My mind wandered onto another train of thought when I was reminded of a piece that the late, great Dr. Hunter S. Thompson did for, called “The New Dumb.” It actually started with the same Dylan quote as above and I was freaked out even more. This coincidence was beginning to churn my brains into cream when I saw what must be the future on the screen above. A pair of creepy people who just stare at each other as if they were constipated or severely retarded.

Dumb is the new sexy. The new hot, the new smart, the new... oh let’s say powerful if you catch my drift. People everywhere you go are getting or already are really dumb lately. They either drive like total pussies or complete assholes. We have a president who can’t seem to finish a crossword puzzle. Celebrities—models of what is considered attractive—look at people like dumb cows. This is it. This is the end. The Dumb are trying to take over the world.

If you’re not with The Dumb you’re against them. They’re supplied by a well-known retail chain so they could probably pull off an overseas invasion of another country. They drive cars they don’t know how to drive and now they’re telling you that they’re hot and you’re not. Some try to be hot and dumb at the same time and do pretty well for themselves. Take Jessica Simpson, for example.

I took it like a man when I watched Derailed. I watched these two allegedly hot people fart up what potentially could’ve been a decent flick. Instead we get a Double Indemnity wannabe with a hearty slapping of Hollywood bullshit and completely unrealistic plot turns right on top of it. Next thing you know, you’re challenging the theater manager to a duel in front of the concession stand because you had to sit through that.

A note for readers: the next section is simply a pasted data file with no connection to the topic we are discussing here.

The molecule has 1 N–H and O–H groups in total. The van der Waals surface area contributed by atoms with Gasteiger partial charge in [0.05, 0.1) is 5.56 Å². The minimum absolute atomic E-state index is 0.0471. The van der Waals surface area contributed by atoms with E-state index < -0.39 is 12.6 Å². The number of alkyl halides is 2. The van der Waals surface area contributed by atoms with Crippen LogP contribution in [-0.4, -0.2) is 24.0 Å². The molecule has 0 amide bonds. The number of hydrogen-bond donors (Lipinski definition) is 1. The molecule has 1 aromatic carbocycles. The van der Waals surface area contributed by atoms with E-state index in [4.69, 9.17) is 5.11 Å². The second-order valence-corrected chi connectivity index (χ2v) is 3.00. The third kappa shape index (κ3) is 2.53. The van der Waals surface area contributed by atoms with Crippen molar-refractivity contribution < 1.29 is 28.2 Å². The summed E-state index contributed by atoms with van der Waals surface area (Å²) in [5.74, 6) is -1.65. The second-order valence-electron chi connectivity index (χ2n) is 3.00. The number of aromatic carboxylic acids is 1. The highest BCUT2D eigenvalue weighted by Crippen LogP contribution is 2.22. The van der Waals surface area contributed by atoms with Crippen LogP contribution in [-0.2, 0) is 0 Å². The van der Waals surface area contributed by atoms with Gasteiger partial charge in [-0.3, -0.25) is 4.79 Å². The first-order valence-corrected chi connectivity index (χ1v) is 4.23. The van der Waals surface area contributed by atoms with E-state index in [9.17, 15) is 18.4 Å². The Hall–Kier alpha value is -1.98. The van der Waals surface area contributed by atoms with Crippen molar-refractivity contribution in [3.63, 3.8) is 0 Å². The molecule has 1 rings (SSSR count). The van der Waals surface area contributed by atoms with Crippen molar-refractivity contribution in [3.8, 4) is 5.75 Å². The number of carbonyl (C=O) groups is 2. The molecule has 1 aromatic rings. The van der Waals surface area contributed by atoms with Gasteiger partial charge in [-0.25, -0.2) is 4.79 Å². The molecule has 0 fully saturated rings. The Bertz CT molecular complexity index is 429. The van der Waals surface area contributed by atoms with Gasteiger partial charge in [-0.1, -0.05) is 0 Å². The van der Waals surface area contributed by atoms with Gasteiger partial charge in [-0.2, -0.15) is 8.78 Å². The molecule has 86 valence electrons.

So far, all my discovery really got me was a heightened state of awareness, which makes getting out of bed in the morning all the more difficult and nearly pointless. In the not too distant future, the Retards are going to be running the planet. The Dumb are taking over like a virus and the Earth is starting to fight back. Hmm. If you know a good odds maker (preferably Vegas), please e-mail me at 

Pride And Prejudice

Pride and Prejudice left me with an uneasy feeling in the pit of my stomach that was not entirely unfamiliar to me. It’s not that it was bad or excruciating to watch—on the contrary, watching Keira Knightley for over two hours was a joy paralleled only by being able to sleep in on a Sunday morning, knowing that I don’t have to work. I realized something while watching the film.

I... I don’t know if this is going to work out, Keira. You... you roped me in with Pirates of the Caribbean. I wasn’t that interested at first, but you changed my mind. You kept impressing me in King Arthur and The Jacket (you, not the movies...). Then with Domino you showed me that you were the one for me. You were a perfect creature flawlessly making grace, beauty, language, and fearlessness one as you showed your luminous glory from the waist up.